Touching hearts and minds

William J Gallagher

William is the service manager at our Randall Close Resource Centre in Wandsworth, London.

I am eternally grateful for the opportunity the charity has given me to touch hearts and minds.

My name is William J Gallagher and I have been working for Leonard Cheshire for almost 20 years.

My mother died in her early forties and I was her primary carer. Her life of suffering and death had a profound effect on me. I decided I wanted to spend my life working in a career which supported people like my mother. For me it was not just about the support, it was about the dignity and humanity, and the recognition people in care often lack these qualities.

My background was palliative care. I spent 15 years working with the sick and dying within the hospice movement. Over those years I had the great pleasure of meeting Mother Theresa of Calcutta on a number of occasions and indeed working with her. Her humanity inspired me so much and taught me what a great privilege it is to be able to offer a helping hand to someone in need.

Around 20 years ago, I decided I wanted to work with probably the most forgotten people in society — disabled people. That was when I began working for Leonard Cheshire Disability. I have primarily worked in day care settings for all of this time. Day care is an interesting concept as it is often assumed people access day care services to be cared for during the day. But I introduced enablement programs to ensure services like ours can offer ongoing rehabilitation and stimulation to the many people who use our services.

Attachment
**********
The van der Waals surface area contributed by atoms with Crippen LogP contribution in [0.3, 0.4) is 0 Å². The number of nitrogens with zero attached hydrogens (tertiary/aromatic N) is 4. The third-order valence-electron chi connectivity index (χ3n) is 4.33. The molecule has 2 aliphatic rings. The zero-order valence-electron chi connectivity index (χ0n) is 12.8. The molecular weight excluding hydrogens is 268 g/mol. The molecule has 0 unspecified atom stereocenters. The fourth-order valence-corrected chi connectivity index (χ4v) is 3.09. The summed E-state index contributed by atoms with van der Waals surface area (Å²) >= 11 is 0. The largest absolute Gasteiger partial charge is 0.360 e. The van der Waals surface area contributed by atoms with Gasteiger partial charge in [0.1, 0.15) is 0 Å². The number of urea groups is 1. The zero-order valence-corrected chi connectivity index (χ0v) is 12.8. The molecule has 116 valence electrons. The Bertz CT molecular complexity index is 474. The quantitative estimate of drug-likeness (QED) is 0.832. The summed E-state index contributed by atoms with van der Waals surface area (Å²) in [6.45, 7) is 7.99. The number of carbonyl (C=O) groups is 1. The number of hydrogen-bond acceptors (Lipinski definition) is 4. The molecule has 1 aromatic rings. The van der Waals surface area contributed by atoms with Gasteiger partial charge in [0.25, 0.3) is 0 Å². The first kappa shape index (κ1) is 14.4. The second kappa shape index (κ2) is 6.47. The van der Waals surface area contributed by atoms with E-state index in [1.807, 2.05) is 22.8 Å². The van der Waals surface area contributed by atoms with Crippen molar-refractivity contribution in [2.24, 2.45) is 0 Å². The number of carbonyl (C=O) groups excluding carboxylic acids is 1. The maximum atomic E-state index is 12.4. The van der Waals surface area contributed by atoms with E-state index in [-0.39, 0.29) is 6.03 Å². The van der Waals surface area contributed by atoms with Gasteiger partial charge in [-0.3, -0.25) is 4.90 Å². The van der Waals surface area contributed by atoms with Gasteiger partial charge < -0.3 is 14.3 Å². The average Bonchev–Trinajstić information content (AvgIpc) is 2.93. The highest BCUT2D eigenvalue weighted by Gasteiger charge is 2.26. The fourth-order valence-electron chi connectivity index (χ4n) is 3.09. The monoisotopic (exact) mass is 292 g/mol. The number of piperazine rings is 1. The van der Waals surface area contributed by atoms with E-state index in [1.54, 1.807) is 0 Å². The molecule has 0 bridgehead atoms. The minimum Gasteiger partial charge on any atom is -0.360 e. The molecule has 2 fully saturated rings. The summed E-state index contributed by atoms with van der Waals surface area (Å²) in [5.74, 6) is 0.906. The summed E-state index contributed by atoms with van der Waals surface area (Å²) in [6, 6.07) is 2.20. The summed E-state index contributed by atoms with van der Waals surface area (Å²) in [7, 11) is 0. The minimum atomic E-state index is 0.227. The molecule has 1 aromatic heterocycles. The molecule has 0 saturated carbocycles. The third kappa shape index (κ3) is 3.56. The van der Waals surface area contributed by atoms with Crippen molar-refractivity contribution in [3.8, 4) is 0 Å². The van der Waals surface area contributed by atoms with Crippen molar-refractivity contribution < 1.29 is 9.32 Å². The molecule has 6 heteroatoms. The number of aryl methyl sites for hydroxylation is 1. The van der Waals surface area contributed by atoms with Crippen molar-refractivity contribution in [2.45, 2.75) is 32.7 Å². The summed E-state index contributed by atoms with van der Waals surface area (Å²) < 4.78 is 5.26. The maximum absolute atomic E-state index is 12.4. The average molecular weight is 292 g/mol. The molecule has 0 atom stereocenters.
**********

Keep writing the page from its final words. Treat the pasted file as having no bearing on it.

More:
This was a pretty radical change of concept. Through the relationships we have developed with great friends of our service and grants we have received, we now offer enablement programmes to up to 70 people a day. This includes exercise, life skills, healthy eating, IT workshops and a whole host of other enabling and occupational activities. I love coming to work as much today as I did 20 years ago. I am eternally grateful for the opportunity the charity has given me to touch hearts and minds, and watch the development on a daily basis of disabled people.

I have recently developed an acute form of connective tissue disease, which is the disease my mother died from. Although this scares me for my own future, it does not prevent or get in the way of what I believe my purpose in life is. And that is enabling people. There is no point in living a life without giving back.

My hope for the future and this charity is that we will go from strength to strength. I would like us to grow to be one of the most recognised charities in this country, supporting disabled people with a strong emphasis on humanitarianism, empathy, compassion and focusing on the dignity of each individual.